Sometimes readers email me to shoot the breeze about yoga stuff. Last week a reader and Facebook friend wondered about this (he gave me permission to quote him.) He said:
“I had a conversation with my mentor…whom has been my connection to the Krishnamacharya lineage. We were discussing the effects of traditional systems vs. Innovative systems, most specifically the relationship between Ego and a teacher’s “need” to innovate.
Obviously one of the key features of Krishnamacharya’s teaching was the importance of adaptation of the practice to suit the individual…..and American teachers seem to be very good at adaptation….but that adaptation seems to be more about their own ego and “self value” in creating the newest and most “effective/clever” system of Yoga.
I’m not really asking a direct question, but more your thoughts, maybe you’ve written something of similar subject? I figure your being connected with KYM, this is something you guys discussed?”
I actually have never written about this and in all my times at KYM, this topic has never come up. If I understand the question correctly, it is: where does the ego and service, so to speak, separate?
I can’t comment on what other teachers “invent”….Anusara, Forrest yoga, etc. Does it come out of their ego on wanting to control or change things? I don’t know. Someone once said that I created METTA YOGA. Did I? I don’t know. I say that Metta Yoga is the Yoga of Awareness, i.e. being awake to reality, all the good and especially the bad, our shadows. All I know is what informs my practice: trainings at KYM, with Srivatsa Ramaswami, Buddhism. “My” yoga is all about the breath, meeting people where they are (both aspects being totally KYM), being aware of what is happening now (the Buddhadharma.) Yoga, for me, must contain pranayama and meditation for it to be called Yoga, but that’s me, that’s the lineage in which I study. Am I going to totally spin the teachings to suit my own purpose? No, because to me Real Yoga (and I don’t care if that phrase upsets people) is about Transformation and Healing.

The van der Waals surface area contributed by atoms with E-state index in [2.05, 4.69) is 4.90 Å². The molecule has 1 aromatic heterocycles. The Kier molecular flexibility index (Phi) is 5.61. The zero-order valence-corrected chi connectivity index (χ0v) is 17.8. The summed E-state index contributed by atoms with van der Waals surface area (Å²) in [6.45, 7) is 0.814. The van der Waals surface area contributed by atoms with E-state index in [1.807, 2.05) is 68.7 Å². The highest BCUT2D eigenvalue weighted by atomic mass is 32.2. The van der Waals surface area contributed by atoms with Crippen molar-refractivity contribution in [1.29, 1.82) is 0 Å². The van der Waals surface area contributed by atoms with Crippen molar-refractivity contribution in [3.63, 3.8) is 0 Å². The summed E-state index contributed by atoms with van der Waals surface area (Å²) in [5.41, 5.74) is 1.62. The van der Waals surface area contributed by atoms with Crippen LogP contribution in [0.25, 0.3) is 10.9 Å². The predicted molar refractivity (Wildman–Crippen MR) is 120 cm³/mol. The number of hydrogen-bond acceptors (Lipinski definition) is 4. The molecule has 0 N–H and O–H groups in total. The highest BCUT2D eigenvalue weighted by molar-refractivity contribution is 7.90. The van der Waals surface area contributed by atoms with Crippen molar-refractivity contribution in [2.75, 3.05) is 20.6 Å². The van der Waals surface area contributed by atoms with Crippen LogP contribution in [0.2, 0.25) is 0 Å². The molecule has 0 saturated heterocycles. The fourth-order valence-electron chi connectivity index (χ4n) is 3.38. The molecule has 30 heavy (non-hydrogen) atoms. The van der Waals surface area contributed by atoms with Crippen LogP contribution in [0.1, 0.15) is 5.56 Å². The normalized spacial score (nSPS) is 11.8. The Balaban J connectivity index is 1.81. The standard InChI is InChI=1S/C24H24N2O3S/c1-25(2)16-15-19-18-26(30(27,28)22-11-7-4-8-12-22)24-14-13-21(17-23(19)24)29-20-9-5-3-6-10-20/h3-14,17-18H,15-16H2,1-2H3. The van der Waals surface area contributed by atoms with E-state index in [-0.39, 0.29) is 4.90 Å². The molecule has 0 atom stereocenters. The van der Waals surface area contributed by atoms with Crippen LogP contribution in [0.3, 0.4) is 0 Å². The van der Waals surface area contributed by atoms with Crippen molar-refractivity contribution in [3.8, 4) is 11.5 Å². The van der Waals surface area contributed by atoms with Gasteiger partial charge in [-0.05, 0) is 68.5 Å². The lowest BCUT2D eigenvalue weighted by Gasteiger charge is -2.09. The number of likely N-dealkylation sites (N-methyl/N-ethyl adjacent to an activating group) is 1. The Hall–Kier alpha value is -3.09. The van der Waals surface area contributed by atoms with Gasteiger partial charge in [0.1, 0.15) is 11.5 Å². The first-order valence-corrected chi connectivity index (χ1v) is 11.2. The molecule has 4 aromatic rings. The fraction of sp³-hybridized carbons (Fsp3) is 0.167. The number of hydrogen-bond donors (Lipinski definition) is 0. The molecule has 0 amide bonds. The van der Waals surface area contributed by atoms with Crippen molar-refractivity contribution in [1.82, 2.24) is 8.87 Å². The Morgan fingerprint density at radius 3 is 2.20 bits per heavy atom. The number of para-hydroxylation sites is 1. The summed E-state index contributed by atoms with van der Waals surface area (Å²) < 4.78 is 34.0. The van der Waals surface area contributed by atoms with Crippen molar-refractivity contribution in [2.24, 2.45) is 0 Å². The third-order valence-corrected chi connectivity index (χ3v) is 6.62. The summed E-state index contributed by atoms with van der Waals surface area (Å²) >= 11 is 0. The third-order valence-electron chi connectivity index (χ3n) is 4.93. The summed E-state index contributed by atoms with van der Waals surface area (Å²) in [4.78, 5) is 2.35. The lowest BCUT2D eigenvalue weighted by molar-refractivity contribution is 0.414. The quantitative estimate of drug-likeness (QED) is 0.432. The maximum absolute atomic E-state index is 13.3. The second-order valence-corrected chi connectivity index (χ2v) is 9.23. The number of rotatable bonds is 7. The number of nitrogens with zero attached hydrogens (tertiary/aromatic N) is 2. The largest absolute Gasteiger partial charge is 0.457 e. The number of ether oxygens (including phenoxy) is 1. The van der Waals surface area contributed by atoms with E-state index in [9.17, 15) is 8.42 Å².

We all know what happened with John Friend and Anusara…karma? And people applaud Ana Forrest’s “new” way of teaching — isn’t it supposed to be a bit more therapeutic now? I’ve been teaching that way for years, i.e., about watching what comes up, digging down to face your demons. In my opinion, she did not come up with anything brand new.
No one called Krishnamacharya a “yoga therapist.” When I was in India this year, A.G. Mohan told us that Indians did not come to see Krishnamacharya for “yoga for fitness”, i.e., purely asana practice. They lined up literally down the street to see him for yoga for depression, bad backs, and other conditions. He did not teach “yoga therapy”, IT WAS JUST YOGA. So did he change what he learned from his gurus? Of course he met the individuals where they were, we know that he taught Iyengar, Jois, and his son Desikachar differently because that’s how those styles evolved. But did he make up something that was dramatically different from what his gurus taught him? I don’t think so.
All I know is that I must meet people where they are and as Desikachar has said, whatever happens, happens.
What I do know is that in the end, it’s all the same, really. What did Friend create? Anusara is Iyengar inspired and he put a new spin on things, his whole tantra-esque thinking is nothing new, he just made it
sexy palatable for Westerners.